Shashwat Rawat

A left-hand batsman and a part-time seamer, Shashwat Rawat has had very little action in the tournament so far. He featured in the Indian playing XI against Japan U-19, but he didn’t get to bat or bowl. Rawat had a good run of matches in the quadrangular tournament and the bilateral series against South Africa U-19s before the U-19 World Cup, contributing mainly with the bat.

Tilak Varma

A left-hand batsman who bowls part-time off-spin, Tilak Varma has featured in the Indian playing XI throughout the tournament. His most significant contribution came against Sri Lanka in the first group-stage match, making a 53-ball 46 as a No. 3 batsman. He also sent down one over for six runs. With the side dominant against almost every opposition en route to the final, Varma hasn’t had much to do. However, as any other member of the squad, he needs to be braced for his opportunity that may arise out of the blue.

Yashasvi Jaiswal has been the most prolific of all batsmen in the World Cup so far. - PTI

Vidyadhar Patil

A right-arm seamer who can contribute with the bat, Vidyadhar Patil has featured once at the U-19 World Cup. Playing against Japan U-19s, he picked 1 for 8 in four overs including a maiden. He had a run of matches leading up to the biennial tournament but has struggled for game-time since the outing against debutant Japan, which was India’s second group-stage match. Patil must wait for his chance but have the mindset to deliver when he is thrust into action.

Siddhesh Veer

A middle-order batsman and a part-time off-spinner, Siddhesh Veer came into the squad as a replacement for Divyansh Joshi. He has played each of India’s five matches at the World Cup, where he made an unbeaten 44 against Sri Lanka before a 25 against Australia in the quarterfinals. With the Indian top order in form and batsmen hardly losing their wickets, Siddhesh hasn’t had many opportunities to prove his batting ability fully, but he is known for playing his shots and scores his runs at a good strike-rate.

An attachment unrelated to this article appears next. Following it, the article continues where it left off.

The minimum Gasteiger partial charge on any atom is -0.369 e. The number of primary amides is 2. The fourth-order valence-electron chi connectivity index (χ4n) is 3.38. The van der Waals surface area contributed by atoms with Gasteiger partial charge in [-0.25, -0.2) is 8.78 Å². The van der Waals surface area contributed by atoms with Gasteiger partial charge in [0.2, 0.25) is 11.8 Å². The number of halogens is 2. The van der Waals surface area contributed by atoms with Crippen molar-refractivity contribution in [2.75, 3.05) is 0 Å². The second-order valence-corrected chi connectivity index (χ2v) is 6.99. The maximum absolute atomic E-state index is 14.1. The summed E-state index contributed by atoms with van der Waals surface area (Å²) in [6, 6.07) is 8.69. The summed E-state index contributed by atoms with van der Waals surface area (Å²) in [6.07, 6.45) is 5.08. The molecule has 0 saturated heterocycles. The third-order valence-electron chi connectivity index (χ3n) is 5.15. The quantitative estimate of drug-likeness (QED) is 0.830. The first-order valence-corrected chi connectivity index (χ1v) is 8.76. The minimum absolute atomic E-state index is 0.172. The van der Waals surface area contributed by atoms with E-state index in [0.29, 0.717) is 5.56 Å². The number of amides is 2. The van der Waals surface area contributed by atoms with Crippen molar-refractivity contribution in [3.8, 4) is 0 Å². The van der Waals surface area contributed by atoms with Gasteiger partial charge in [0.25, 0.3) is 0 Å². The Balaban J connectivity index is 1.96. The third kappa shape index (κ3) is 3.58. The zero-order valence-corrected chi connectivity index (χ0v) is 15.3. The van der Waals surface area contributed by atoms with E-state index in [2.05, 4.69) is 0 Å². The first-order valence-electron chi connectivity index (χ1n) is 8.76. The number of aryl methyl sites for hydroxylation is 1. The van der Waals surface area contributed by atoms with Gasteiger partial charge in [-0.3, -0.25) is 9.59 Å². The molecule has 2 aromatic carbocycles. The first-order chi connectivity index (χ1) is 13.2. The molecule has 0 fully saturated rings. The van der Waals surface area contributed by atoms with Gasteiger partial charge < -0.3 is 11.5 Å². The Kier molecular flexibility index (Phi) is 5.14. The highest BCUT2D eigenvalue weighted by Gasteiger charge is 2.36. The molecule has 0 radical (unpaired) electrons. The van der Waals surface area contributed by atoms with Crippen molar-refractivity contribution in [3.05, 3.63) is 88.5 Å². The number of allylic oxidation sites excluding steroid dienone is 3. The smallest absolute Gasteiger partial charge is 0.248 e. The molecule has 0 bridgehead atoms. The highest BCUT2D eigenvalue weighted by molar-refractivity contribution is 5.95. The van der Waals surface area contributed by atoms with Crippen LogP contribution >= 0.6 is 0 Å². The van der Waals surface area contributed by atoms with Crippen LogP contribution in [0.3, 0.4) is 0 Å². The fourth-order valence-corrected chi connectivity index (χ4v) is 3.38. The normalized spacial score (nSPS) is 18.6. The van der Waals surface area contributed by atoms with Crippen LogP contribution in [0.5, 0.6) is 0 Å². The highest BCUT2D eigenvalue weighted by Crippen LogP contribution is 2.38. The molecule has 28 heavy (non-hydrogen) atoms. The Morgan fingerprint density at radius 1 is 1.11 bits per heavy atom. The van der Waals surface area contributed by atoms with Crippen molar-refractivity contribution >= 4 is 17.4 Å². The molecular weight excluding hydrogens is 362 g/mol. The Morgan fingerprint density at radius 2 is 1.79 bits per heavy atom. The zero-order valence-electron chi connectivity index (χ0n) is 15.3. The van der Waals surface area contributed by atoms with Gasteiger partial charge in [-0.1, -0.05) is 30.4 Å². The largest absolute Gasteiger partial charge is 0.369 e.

Yashasvi Jaiswal

Jaiswal had a prolific domestic season with the bat, making 779 runs in 13 List-A innings including a 203 in a Vijay Hazare Trophy match for Mumbai. He sustained his good run in the U-19 World Cup, topping the run charts with 312 runs from five matches. He has scored three half-centuries and a century.

Dhruv Jurel

Hailing from Uttar Pradesh, Jurel is India’s wicketkeeper and middle-order batsman. He has had a good run of scores leading up to the World Cup, having made 101 in the U-19 Quadrangular Series final against South Africa after a 65 against the same opposition a week earlier. Jurel struck a half-century against Sri Lanka U-19s early on in the World Cup, and hasn’t been required to bat much in the tournament. He has effected four catches and two stumpings, in five matches.

Priyam Garg

Batting at Nos. 3 and 4, Garg has scored runs across formats at the domestic level and came into the tournament with a century and a half-century, both against South Africa U-19. Garg struck a half-century against Sri Lanka in the group stage, and scored five runs in the only other innings he played in the rest of the World Cup until the semifinals.

Atharva Ankolekar

A left-arm orthodox spinner, Ankolekar had been potent with the ball in the months leading up to the World Cup. Ankolekar has played three matches in the World Cup, taking four wickets at an average of 19.75 and an economy rate of 4.15.

Ravi Bishnoi

Bishnoi has been the most prolific wicket-taker for India in the World Cup, with 13 wickets. He has taken two four wicket hauls — against Japan U-19s and New Zealand U-19s.